Sheets of connective tissue called fascia are located under the skin of the arms and legs. These wrap around groups of muscles, nerves, and blood vessels to create a unit called a compartment. When pressure builds up in these enclosed spaces, it is redirected into the compartment. When pressure reaches a certain point, it disrupts blood flow. Blood vessels may fail and tissue dies. Acute compartment syndrome (ACS) can affect the arms, hands, legs, feet, and buttocks.
Compartment Syndrome in Lower Leg
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Common causes include:
Vein obstructions in the extremitiesHemorrhageComplication of surgery
These factors increase your chance of developing ACS: Pre-existing condition that could lead to fatal bleeding in cases of trauma, such as:
Having a bleeding disorder such as hemophiliaParticipation in certain collision or contact sports such as footballBandages or casts that are worn too tightly or worn for too longRecent injury to the areaBurnsSwelling of tissues under the skin
Symptoms may include: Severe painFeeling of tightness or fullness of musclesSwollen, pale, shiny skin over affected areaNumbness or tingling
Symptoms can develop within 30 minutes to two hours. In other cases, it may take days.
ACS is an emergency. Get medical help right away. Damage can result in serious injury or even death.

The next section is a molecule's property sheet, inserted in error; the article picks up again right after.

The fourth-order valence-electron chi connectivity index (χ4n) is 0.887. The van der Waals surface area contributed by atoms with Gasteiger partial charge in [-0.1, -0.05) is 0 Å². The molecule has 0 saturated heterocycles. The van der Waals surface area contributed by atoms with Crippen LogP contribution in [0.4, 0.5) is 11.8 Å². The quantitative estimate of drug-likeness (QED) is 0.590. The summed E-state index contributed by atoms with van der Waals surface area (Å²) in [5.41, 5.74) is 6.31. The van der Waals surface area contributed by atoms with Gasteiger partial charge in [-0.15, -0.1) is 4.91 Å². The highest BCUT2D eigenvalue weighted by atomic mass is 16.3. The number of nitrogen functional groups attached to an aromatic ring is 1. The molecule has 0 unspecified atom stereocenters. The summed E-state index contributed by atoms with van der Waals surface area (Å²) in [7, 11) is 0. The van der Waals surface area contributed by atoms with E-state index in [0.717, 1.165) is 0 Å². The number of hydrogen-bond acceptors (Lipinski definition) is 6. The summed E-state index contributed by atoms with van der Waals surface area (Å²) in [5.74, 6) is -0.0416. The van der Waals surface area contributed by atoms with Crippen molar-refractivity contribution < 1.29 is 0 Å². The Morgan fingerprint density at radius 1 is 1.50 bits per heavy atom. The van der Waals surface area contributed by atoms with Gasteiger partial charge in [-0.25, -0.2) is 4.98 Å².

You will be asked about your symptoms and medical history. A physical exam will be done.
Images may be taken of your bodily structures. This can be done with: MRI scanCT scan
The pressure inside your compartments will be measured. This can be done with: Slit catheterTonometerNear-infrared spectroscopy
Your bodily fluids will be tested. This can be done with blood tests.
Surgery to relieve pressure, called fasciotomy, must be done right away to prevent permanent damage. The doctor makes a long cut into the fascia to open the envelope of tissue and relieve pressure.
ACS is difficult to prevent because there are many causes. But there are some steps you can take to reduce your risk of injury, such as:
Wearing proper equipment when playing sportsMaking sure that your medical records mention if you have used anticoagulants or if you have blood diseases
Being aware of the risk of ACS when you are wearing a bandage or
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Last reviewed November 2013 by John C. Keel, MD; Michael Woods, MD
Please be aware that this information is provided to supplement the care provided by your physician. It is neither intended nor implied to be a substitute for professional medical advice. CALL YOUR HEALTHCARE PROVIDER IMMEDIATELY IF YOU THINK YOU MAY HAVE A MEDICAL EMERGENCY. Always seek the advice of your physician or other qualified health provider prior to starting any new treatment or with any questions you may have regarding a medical condition.
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